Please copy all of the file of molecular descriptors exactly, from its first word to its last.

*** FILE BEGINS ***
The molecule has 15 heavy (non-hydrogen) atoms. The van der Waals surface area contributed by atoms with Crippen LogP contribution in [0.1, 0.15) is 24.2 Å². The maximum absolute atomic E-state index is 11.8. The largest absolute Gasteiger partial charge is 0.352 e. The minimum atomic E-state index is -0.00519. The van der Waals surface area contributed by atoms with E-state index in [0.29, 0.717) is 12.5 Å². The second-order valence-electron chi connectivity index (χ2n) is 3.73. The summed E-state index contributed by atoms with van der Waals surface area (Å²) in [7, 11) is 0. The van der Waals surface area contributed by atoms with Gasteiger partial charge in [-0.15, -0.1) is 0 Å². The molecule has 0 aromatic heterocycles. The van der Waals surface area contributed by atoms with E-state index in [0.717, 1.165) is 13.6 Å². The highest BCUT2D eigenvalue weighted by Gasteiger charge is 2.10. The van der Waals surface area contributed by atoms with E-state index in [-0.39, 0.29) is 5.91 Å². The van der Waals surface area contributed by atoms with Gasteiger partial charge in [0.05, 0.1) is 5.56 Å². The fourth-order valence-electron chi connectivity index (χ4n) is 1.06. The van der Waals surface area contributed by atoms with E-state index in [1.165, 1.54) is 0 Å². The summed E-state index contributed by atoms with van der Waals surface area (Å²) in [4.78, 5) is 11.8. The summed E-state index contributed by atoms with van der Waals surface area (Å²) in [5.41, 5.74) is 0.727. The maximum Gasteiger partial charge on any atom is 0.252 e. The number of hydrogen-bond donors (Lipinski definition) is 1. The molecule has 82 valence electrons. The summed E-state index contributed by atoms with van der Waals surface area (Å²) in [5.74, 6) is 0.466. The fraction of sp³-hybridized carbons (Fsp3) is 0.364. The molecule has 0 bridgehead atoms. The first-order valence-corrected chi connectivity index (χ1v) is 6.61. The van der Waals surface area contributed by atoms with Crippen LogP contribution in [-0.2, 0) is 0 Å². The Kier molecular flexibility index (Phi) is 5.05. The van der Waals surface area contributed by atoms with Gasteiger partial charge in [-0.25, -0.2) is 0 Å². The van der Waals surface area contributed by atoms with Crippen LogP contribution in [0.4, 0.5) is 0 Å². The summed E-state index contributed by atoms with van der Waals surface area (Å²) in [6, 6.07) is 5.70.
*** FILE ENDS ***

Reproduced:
The molecule has 15 heavy (non-hydrogen) atoms. The van der Waals surface area contributed by atoms with Crippen LogP contribution in [0.1, 0.15) is 24.2 Å². The maximum absolute atomic E-state index is 11.8. The largest absolute Gasteiger partial charge is 0.352 e. The minimum atomic E-state index is -0.00519. The van der Waals surface area contributed by atoms with E-state index in [0.29, 0.717) is 12.5 Å². The second-order valence-electron chi connectivity index (χ2n) is 3.73. The summed E-state index contributed by atoms with van der Waals surface area (Å²) in [7, 11) is 0. The van der Waals surface area contributed by atoms with Gasteiger partial charge in [-0.15, -0.1) is 0 Å². The molecule has 0 aromatic heterocycles. The van der Waals surface area contributed by atoms with E-state index in [0.717, 1.165) is 13.6 Å². The highest BCUT2D eigenvalue weighted by Gasteiger charge is 2.10. The van der Waals surface area contributed by atoms with E-state index in [-0.39, 0.29) is 5.91 Å². The van der Waals surface area contributed by atoms with Gasteiger partial charge in [0.05, 0.1) is 5.56 Å². The fourth-order valence-electron chi connectivity index (χ4n) is 1.06. The van der Waals surface area contributed by atoms with E-state index in [1.165, 1.54) is 0 Å². The summed E-state index contributed by atoms with van der Waals surface area (Å²) in [4.78, 5) is 11.8. The summed E-state index contributed by atoms with van der Waals surface area (Å²) in [5.41, 5.74) is 0.727. The maximum Gasteiger partial charge on any atom is 0.252 e. The number of hydrogen-bond donors (Lipinski definition) is 1. The molecule has 82 valence electrons. The summed E-state index contributed by atoms with van der Waals surface area (Å²) in [5.74, 6) is 0.466. The fraction of sp³-hybridized carbons (Fsp3) is 0.364. The molecule has 0 bridgehead atoms. The first-order valence-corrected chi connectivity index (χ1v) is 6.61. The van der Waals surface area contributed by atoms with Crippen LogP contribution in [-0.2, 0) is 0 Å². The Kier molecular flexibility index (Phi) is 5.05. The van der Waals surface area contributed by atoms with Gasteiger partial charge in [-0.25, -0.2) is 0 Å². The van der Waals surface area contributed by atoms with Crippen LogP contribution in [0.4, 0.5) is 0 Å². The summed E-state index contributed by atoms with van der Waals surface area (Å²) in [6, 6.07) is 5.70.